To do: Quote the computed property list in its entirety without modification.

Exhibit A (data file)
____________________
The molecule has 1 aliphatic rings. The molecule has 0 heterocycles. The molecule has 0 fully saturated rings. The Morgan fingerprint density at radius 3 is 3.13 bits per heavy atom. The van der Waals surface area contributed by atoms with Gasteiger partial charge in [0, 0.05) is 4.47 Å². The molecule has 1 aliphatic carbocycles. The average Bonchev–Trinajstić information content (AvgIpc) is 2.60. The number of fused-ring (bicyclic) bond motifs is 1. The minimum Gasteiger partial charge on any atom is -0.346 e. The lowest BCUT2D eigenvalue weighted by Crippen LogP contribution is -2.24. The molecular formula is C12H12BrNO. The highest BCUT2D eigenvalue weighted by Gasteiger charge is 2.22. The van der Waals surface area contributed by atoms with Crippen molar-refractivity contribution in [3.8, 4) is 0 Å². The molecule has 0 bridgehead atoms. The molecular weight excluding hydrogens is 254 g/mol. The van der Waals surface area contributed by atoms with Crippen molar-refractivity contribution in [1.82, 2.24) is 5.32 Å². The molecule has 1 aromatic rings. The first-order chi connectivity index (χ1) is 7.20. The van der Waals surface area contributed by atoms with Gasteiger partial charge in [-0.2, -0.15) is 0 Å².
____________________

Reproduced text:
The molecule has 1 aliphatic rings. The molecule has 0 heterocycles. The molecule has 0 fully saturated rings. The Morgan fingerprint density at radius 3 is 3.13 bits per heavy atom. The van der Waals surface area contributed by atoms with Gasteiger partial charge in [0, 0.05) is 4.47 Å². The molecule has 1 aliphatic carbocycles. The average Bonchev–Trinajstić information content (AvgIpc) is 2.60. The number of fused-ring (bicyclic) bond motifs is 1. The minimum Gasteiger partial charge on any atom is -0.346 e. The lowest BCUT2D eigenvalue weighted by Crippen LogP contribution is -2.24. The molecular formula is C12H12BrNO. The highest BCUT2D eigenvalue weighted by Gasteiger charge is 2.22. The van der Waals surface area contributed by atoms with Crippen molar-refractivity contribution in [3.8, 4) is 0 Å². The molecule has 0 bridgehead atoms. The molecular weight excluding hydrogens is 254 g/mol. The van der Waals surface area contributed by atoms with Crippen molar-refractivity contribution in [1.82, 2.24) is 5.32 Å². The molecule has 1 aromatic rings. The first-order chi connectivity index (χ1) is 7.20. The van der Waals surface area contributed by atoms with Gasteiger partial charge in [-0.2, -0.15) is 0 Å².